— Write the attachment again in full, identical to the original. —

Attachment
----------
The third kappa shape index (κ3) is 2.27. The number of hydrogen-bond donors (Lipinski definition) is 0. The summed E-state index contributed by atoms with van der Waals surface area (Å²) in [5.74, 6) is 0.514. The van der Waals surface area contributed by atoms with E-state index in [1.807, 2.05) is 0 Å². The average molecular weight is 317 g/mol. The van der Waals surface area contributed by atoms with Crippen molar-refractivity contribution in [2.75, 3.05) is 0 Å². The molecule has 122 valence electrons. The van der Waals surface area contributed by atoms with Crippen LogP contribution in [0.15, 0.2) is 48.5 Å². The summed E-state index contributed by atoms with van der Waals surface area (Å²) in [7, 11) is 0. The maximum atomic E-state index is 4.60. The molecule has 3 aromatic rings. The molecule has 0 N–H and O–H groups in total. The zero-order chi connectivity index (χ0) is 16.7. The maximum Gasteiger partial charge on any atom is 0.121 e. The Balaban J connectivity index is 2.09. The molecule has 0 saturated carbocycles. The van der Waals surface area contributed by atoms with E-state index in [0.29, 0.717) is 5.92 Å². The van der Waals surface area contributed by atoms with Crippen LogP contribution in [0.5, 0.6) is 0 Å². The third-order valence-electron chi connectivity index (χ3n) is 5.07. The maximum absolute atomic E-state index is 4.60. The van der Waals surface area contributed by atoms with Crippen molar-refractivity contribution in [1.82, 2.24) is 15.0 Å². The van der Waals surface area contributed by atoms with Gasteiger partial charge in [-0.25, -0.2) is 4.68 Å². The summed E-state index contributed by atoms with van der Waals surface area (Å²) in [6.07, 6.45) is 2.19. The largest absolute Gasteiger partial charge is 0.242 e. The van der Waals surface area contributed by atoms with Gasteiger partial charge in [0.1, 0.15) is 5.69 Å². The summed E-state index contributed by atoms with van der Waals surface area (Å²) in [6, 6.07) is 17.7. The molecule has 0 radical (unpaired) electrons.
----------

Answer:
The third kappa shape index (κ3) is 2.27. The number of hydrogen-bond donors (Lipinski definition) is 0. The summed E-state index contributed by atoms with van der Waals surface area (Å²) in [5.74, 6) is 0.514. The van der Waals surface area contributed by atoms with E-state index in [1.807, 2.05) is 0 Å². The average molecular weight is 317 g/mol. The van der Waals surface area contributed by atoms with Crippen molar-refractivity contribution in [2.75, 3.05) is 0 Å². The molecule has 122 valence electrons. The van der Waals surface area contributed by atoms with Crippen LogP contribution in [0.15, 0.2) is 48.5 Å². The summed E-state index contributed by atoms with van der Waals surface area (Å²) in [7, 11) is 0. The maximum atomic E-state index is 4.60. The molecule has 3 aromatic rings. The molecule has 0 N–H and O–H groups in total. The zero-order chi connectivity index (χ0) is 16.7. The maximum Gasteiger partial charge on any atom is 0.121 e. The Balaban J connectivity index is 2.09. The molecule has 0 saturated carbocycles. The van der Waals surface area contributed by atoms with E-state index in [0.29, 0.717) is 5.92 Å². The van der Waals surface area contributed by atoms with Crippen LogP contribution in [0.5, 0.6) is 0 Å². The third-order valence-electron chi connectivity index (χ3n) is 5.07. The maximum absolute atomic E-state index is 4.60. The van der Waals surface area contributed by atoms with Crippen molar-refractivity contribution in [1.82, 2.24) is 15.0 Å². The van der Waals surface area contributed by atoms with Gasteiger partial charge in [-0.25, -0.2) is 4.68 Å². The summed E-state index contributed by atoms with van der Waals surface area (Å²) in [6.07, 6.45) is 2.19. The largest absolute Gasteiger partial charge is 0.242 e. The van der Waals surface area contributed by atoms with Gasteiger partial charge in [0.1, 0.15) is 5.69 Å². The summed E-state index contributed by atoms with van der Waals surface area (Å²) in [6, 6.07) is 17.7. The molecule has 0 radical (unpaired) electrons.